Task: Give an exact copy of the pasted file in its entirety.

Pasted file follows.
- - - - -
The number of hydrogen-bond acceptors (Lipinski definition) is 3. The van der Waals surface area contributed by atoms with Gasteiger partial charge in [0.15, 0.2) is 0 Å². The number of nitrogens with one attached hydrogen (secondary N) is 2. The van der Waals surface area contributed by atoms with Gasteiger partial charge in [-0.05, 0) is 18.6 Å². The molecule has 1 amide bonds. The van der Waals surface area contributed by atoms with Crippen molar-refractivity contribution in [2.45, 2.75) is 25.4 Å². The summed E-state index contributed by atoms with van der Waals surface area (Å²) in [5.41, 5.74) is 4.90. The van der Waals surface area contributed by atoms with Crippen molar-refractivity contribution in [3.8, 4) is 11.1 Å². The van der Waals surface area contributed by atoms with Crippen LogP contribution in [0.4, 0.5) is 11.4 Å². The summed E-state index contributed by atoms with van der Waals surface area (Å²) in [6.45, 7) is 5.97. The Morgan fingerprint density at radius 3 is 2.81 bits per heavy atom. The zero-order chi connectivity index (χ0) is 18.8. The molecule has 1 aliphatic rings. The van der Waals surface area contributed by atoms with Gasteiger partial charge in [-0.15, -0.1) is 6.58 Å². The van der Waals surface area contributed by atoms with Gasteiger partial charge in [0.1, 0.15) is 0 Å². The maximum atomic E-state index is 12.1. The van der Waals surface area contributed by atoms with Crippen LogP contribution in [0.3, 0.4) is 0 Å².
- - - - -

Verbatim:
The number of hydrogen-bond acceptors (Lipinski definition) is 3. The van der Waals surface area contributed by atoms with Gasteiger partial charge in [0.15, 0.2) is 0 Å². The number of nitrogens with one attached hydrogen (secondary N) is 2. The van der Waals surface area contributed by atoms with Gasteiger partial charge in [-0.05, 0) is 18.6 Å². The molecule has 1 amide bonds. The van der Waals surface area contributed by atoms with Crippen molar-refractivity contribution in [2.45, 2.75) is 25.4 Å². The summed E-state index contributed by atoms with van der Waals surface area (Å²) in [5.41, 5.74) is 4.90. The van der Waals surface area contributed by atoms with Crippen molar-refractivity contribution in [3.8, 4) is 11.1 Å². The van der Waals surface area contributed by atoms with Crippen LogP contribution in [0.4, 0.5) is 11.4 Å². The summed E-state index contributed by atoms with van der Waals surface area (Å²) in [6.45, 7) is 5.97. The Morgan fingerprint density at radius 3 is 2.81 bits per heavy atom. The zero-order chi connectivity index (χ0) is 18.8. The molecule has 1 aliphatic rings. The van der Waals surface area contributed by atoms with Gasteiger partial charge in [-0.15, -0.1) is 6.58 Å². The van der Waals surface area contributed by atoms with Gasteiger partial charge in [0.1, 0.15) is 0 Å². The maximum atomic E-state index is 12.1. The van der Waals surface area contributed by atoms with Crippen LogP contribution in [0.3, 0.4) is 0 Å².